Or maybe good timing?
Crouched beside the basket, Mock slowly unfolded himself to his fullest height. The father fell silent, eyes widening as Mock’s head brushed the ceiling. Beside him, the woman watched too, clutching at her covers.
A gasp. ‘Father!’
Mock turned. All the children had woken, pale-faced, wide-eyed. The infant wailed.
Baring his teeth at them all, Mock swept from the room.
Running, sweating, crashing through the fields of rye. The sound of shouting behind him. Ah, but it felt good.
Grinda was on her feet, stiff and pale, upon his return.
He threw her the tunic. ‘We must go.’
Grinda’s face blanched but she didn’t argue.
They raced away until the distant glimmer of torches was left far behind.
‘What happened?’ Grinda asked when they eventually stopped. They were hiding away between a cluster of hills. A spindly tree bent over them from a small rock face, its branches bare. Leaves lay in a carpet around its thick, twisting roots. More roots weaved through the rock.
Smiling, Mock gestured at her tunic. ‘I got what you asked for. And something for myself.’
He swung on the foolish cloak. It was a squeeze. Already he could feel the seams at the shoulders pulling.
She squinted at him. ‘You didn’t hurt anyone, did you?’
‘No.’ He tugged at the sleeves but they sat tight around his forearms. Useless for warmth. He pulled over the hood. But good for concealment. It was a dark fabric too.
He smiled. A shadow in the night.
‘Then why are you smiling so much?’
He sighed. ‘When are you going to trust me? I told you I wouldn’t and I didn’t.’
Silence. Then, ‘I like you better without it.’
She was looking him up and down, her mouth twitching as she held back a smile.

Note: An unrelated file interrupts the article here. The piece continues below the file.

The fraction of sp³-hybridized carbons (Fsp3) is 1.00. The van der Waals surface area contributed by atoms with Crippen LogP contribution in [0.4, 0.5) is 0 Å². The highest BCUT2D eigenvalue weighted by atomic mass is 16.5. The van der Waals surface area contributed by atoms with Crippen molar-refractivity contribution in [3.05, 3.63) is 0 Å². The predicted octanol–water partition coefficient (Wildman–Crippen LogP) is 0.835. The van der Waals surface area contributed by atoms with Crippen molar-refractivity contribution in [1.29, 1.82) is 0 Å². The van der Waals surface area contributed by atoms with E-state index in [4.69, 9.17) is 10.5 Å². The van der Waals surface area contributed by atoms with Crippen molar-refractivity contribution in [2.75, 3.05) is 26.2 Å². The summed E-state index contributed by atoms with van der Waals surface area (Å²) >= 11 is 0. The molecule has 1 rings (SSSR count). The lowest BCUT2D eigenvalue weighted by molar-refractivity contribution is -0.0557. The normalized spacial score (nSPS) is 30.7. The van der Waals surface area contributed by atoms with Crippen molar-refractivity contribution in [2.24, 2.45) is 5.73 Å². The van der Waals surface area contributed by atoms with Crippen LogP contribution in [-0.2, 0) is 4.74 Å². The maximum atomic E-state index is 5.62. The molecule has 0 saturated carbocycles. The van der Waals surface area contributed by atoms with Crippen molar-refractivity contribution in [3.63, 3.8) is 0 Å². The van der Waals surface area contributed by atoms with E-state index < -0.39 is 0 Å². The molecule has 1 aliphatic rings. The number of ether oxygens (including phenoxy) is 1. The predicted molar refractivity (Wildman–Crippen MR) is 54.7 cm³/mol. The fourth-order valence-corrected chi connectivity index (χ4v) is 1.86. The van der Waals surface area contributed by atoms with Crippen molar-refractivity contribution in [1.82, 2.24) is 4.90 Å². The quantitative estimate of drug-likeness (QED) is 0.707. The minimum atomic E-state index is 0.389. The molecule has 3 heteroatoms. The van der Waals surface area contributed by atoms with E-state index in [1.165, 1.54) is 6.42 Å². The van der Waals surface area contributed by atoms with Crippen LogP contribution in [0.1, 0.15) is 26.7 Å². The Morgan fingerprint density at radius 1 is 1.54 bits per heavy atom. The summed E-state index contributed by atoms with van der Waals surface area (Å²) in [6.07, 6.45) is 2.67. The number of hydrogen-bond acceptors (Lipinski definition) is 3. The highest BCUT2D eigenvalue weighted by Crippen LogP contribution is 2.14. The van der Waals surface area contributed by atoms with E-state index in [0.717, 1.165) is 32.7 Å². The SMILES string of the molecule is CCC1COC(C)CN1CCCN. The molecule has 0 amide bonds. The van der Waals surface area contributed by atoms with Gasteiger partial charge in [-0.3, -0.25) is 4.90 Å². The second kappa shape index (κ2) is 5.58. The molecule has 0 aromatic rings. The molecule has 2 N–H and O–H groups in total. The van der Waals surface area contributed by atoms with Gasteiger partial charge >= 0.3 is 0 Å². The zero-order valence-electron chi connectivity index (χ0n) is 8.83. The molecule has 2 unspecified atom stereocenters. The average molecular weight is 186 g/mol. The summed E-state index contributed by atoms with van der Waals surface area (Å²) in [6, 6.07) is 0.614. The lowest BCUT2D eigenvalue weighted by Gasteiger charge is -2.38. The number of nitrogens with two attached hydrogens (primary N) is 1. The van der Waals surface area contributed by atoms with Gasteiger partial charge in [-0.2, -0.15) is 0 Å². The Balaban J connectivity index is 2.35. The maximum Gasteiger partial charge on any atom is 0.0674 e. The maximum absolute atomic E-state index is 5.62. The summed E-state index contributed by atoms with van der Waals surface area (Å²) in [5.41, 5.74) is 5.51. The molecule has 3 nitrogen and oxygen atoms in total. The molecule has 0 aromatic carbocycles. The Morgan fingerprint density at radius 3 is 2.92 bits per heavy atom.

He shook his head at her ridiculous tunic. It was enormous on her. She had to roll the sleeves back and the bottom reached beyond her knees. So many layers. He couldn’t wait to tear them off.
‘Old women with their saggy tits have more attraction than you do, right now.’
She looked down at herself, pinching at the fabric. ‘Is that so? Well, then, I guess I’ll be keeping myself warm tonight.’
She turned, only to suck in a shriek when Mock seized her around the waist, hauling her off her feet.
‘Oh no!’ she laughed.
Mock eased her back to the ground, looking down at his cloak in disgust. The left shoulder had torn, gaping open. Grinda kissed the exposed skin. ‘Better.’
Suddenly stifling, he tried to shrug it off, but it was too tight. ‘Help me out of this, would you?’
They tugged and yanked until he was finally free, then Grinda squawked as he hoisted her over his shoulder. Still pumped from the thrill of the night, he nestled her between the roots of the tree, straddling her as he tugged at her top.